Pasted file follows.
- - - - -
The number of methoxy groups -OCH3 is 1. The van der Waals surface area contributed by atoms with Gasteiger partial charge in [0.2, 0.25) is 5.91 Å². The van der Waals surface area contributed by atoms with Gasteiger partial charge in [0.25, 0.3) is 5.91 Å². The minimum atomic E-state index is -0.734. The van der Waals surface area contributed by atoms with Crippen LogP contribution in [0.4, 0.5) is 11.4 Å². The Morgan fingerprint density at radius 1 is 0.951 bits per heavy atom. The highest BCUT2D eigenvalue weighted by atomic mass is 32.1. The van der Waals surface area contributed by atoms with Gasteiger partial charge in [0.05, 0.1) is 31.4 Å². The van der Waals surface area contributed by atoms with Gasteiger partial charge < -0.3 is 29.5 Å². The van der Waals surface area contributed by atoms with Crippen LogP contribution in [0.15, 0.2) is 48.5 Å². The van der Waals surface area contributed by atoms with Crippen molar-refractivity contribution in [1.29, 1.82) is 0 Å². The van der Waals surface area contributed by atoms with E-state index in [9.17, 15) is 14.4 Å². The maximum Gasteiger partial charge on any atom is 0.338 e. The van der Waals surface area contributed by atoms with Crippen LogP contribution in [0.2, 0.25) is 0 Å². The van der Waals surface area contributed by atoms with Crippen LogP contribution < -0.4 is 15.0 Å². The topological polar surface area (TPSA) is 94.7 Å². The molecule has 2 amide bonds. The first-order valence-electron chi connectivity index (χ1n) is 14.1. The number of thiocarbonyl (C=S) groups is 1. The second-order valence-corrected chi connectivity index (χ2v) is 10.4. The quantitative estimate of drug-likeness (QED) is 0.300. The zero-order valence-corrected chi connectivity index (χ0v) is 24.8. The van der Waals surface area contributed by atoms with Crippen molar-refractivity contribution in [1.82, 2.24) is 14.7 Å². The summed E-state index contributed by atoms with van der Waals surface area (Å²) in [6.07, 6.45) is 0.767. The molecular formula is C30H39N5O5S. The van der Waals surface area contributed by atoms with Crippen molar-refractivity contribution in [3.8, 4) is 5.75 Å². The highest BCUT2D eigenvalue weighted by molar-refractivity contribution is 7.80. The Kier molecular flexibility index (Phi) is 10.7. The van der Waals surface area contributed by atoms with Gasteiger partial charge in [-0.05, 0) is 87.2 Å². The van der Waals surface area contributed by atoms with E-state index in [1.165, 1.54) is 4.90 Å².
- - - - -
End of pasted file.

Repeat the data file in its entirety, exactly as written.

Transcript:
The number of methoxy groups -OCH3 is 1. The van der Waals surface area contributed by atoms with Gasteiger partial charge in [0.2, 0.25) is 5.91 Å². The van der Waals surface area contributed by atoms with Gasteiger partial charge in [0.25, 0.3) is 5.91 Å². The minimum atomic E-state index is -0.734. The van der Waals surface area contributed by atoms with Crippen LogP contribution in [0.4, 0.5) is 11.4 Å². The Morgan fingerprint density at radius 1 is 0.951 bits per heavy atom. The highest BCUT2D eigenvalue weighted by atomic mass is 32.1. The van der Waals surface area contributed by atoms with Gasteiger partial charge in [0.05, 0.1) is 31.4 Å². The van der Waals surface area contributed by atoms with Gasteiger partial charge < -0.3 is 29.5 Å². The van der Waals surface area contributed by atoms with Crippen LogP contribution in [0.15, 0.2) is 48.5 Å². The van der Waals surface area contributed by atoms with Crippen molar-refractivity contribution in [1.29, 1.82) is 0 Å². The van der Waals surface area contributed by atoms with E-state index in [9.17, 15) is 14.4 Å². The maximum Gasteiger partial charge on any atom is 0.338 e. The van der Waals surface area contributed by atoms with Crippen LogP contribution in [0.2, 0.25) is 0 Å². The van der Waals surface area contributed by atoms with Crippen LogP contribution < -0.4 is 15.0 Å². The topological polar surface area (TPSA) is 94.7 Å². The molecule has 2 amide bonds. The first-order valence-electron chi connectivity index (χ1n) is 14.1. The number of thiocarbonyl (C=S) groups is 1. The second-order valence-corrected chi connectivity index (χ2v) is 10.4. The quantitative estimate of drug-likeness (QED) is 0.300. The zero-order valence-corrected chi connectivity index (χ0v) is 24.8. The van der Waals surface area contributed by atoms with Crippen molar-refractivity contribution in [1.82, 2.24) is 14.7 Å². The summed E-state index contributed by atoms with van der Waals surface area (Å²) in [6.07, 6.45) is 0.767. The molecular formula is C30H39N5O5S. The van der Waals surface area contributed by atoms with Crippen molar-refractivity contribution in [3.8, 4) is 5.75 Å². The highest BCUT2D eigenvalue weighted by molar-refractivity contribution is 7.80. The Kier molecular flexibility index (Phi) is 10.7. The van der Waals surface area contributed by atoms with Gasteiger partial charge in [-0.05, 0) is 87.2 Å². The van der Waals surface area contributed by atoms with E-state index in [1.165, 1.54) is 4.90 Å².